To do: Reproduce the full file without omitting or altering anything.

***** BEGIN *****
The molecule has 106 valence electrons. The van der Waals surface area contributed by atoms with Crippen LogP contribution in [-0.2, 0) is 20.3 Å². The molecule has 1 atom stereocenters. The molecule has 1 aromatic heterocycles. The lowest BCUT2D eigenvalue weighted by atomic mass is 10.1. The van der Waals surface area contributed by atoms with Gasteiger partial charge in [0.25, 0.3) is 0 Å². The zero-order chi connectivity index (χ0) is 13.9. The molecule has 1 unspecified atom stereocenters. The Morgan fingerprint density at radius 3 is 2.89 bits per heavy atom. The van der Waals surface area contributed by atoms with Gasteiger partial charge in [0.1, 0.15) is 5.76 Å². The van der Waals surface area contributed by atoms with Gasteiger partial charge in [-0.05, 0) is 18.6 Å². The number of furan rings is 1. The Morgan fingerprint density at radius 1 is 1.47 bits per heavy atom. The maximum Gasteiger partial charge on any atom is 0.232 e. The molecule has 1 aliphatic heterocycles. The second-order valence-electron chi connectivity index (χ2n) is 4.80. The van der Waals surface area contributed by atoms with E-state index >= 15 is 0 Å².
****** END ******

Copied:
The molecule has 106 valence electrons. The van der Waals surface area contributed by atoms with Crippen LogP contribution in [-0.2, 0) is 20.3 Å². The molecule has 1 atom stereocenters. The molecule has 1 aromatic heterocycles. The lowest BCUT2D eigenvalue weighted by atomic mass is 10.1. The van der Waals surface area contributed by atoms with Gasteiger partial charge in [0.25, 0.3) is 0 Å². The zero-order chi connectivity index (χ0) is 13.9. The molecule has 1 unspecified atom stereocenters. The Morgan fingerprint density at radius 3 is 2.89 bits per heavy atom. The van der Waals surface area contributed by atoms with Gasteiger partial charge in [0.1, 0.15) is 5.76 Å². The van der Waals surface area contributed by atoms with Gasteiger partial charge in [-0.05, 0) is 18.6 Å². The number of furan rings is 1. The Morgan fingerprint density at radius 1 is 1.47 bits per heavy atom. The maximum Gasteiger partial charge on any atom is 0.232 e. The molecule has 1 aliphatic heterocycles. The second-order valence-electron chi connectivity index (χ2n) is 4.80. The van der Waals surface area contributed by atoms with E-state index >= 15 is 0 Å².